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Friday, January 8, 2010

No need to kiss and tell: Second Circuit says defendant not required to tell probation office of "significant romantic relationship"

By Kirsten Small

Citing Mozart, Jane Austen, and Rob Reiner, the Second Circuit on Thursday overturned a sentence that included a condition of supervised release requiring the defendant, upon entry into a “significant romantic relationship,” to inform the probation office and to tell the other party about his conviction for possession of child pornography. United States v. Reeves, No. 08-2966 (2d Cir. Jan. 7, 2010).

Applying a “relaxed plain error” standard of review because Reeves failed to object to the condition but had not received prior notice of it, the court ruled that the condition was both unconstitutionally vague and not reasonably related to the purposes of sentencing.

A district court has discretion to impose additional conditions of supervised release provided those conditions are “reasonably related” to the purposes of sentencing and involve no greater deprivation of liberty than reasonably necessary. Additionally, the Due Process Clause requires that conditions of supervised release be “sufficiently clear to give the person of ordinary intelligence a reasonable opportunity to know what is prohibited.”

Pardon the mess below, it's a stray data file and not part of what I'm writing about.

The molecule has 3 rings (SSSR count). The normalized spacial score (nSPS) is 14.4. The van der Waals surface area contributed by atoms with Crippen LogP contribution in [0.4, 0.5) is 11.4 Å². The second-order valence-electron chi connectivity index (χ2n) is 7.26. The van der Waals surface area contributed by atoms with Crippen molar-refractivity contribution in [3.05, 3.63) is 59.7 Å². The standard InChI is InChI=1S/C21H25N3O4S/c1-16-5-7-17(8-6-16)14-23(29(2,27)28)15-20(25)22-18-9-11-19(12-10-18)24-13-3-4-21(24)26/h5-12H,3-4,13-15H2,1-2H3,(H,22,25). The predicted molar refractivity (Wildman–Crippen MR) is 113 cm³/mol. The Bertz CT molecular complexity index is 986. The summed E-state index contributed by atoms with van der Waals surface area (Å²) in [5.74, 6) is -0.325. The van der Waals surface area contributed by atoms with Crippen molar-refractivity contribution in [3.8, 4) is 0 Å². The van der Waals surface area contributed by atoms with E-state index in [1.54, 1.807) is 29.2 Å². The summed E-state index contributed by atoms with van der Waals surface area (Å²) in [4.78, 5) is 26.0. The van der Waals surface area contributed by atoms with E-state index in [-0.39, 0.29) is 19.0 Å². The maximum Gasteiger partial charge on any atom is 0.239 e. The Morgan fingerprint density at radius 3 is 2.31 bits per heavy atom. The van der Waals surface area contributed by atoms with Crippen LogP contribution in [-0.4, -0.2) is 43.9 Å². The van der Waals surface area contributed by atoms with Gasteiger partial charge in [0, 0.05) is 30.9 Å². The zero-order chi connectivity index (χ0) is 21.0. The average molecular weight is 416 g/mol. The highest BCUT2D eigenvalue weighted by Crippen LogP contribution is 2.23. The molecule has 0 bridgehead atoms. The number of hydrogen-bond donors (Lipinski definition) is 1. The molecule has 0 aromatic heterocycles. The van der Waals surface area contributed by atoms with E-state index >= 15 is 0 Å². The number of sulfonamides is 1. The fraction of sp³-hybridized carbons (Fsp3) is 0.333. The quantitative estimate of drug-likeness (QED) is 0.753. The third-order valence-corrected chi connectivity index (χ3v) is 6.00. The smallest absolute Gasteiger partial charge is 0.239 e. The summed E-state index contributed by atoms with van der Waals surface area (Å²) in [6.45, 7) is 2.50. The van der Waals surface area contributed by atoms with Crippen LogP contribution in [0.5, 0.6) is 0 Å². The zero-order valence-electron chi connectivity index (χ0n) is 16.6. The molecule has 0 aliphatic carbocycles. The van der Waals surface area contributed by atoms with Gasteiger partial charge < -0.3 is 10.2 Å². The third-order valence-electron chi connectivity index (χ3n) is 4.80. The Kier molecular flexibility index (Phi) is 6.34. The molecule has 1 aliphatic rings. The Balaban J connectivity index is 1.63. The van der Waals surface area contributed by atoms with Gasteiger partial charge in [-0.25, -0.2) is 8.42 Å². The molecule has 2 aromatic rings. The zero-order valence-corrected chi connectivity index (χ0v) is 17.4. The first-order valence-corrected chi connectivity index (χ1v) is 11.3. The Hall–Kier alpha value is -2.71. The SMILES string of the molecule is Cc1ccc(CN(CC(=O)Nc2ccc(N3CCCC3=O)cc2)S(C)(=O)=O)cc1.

The Second Circuit determined that the condition failed on both counts. First, the Court ruled that the condition was impermissibly vague because “people of common intelligence (or, for that matter, of high intelligence) would find it impossible to agree on the proper application of a release condition triggered by entry into a ‘significant romantic relationship,’” noting the varying definitions of such relationships offered by The Marriage of Figaro, Mansfield Park,* and When Harry Met Sally.

The Second Circuit further held, albeit in a less entertaining manner, that the condition was not reasonably related to the purposes of sentencing, in that there was no indication in the record that Reeves was a threat to any romantic partner or a predator towards children, and the condition did not serve a rehabilitative purpose.

*While I would not go so far as to suggest that the parties seek rehearing on this point, my personal view is that Emma would have been a better choice from the Jane Austen oeuvre. See also, e.g., Clueless (Paramount Pictures 1995).

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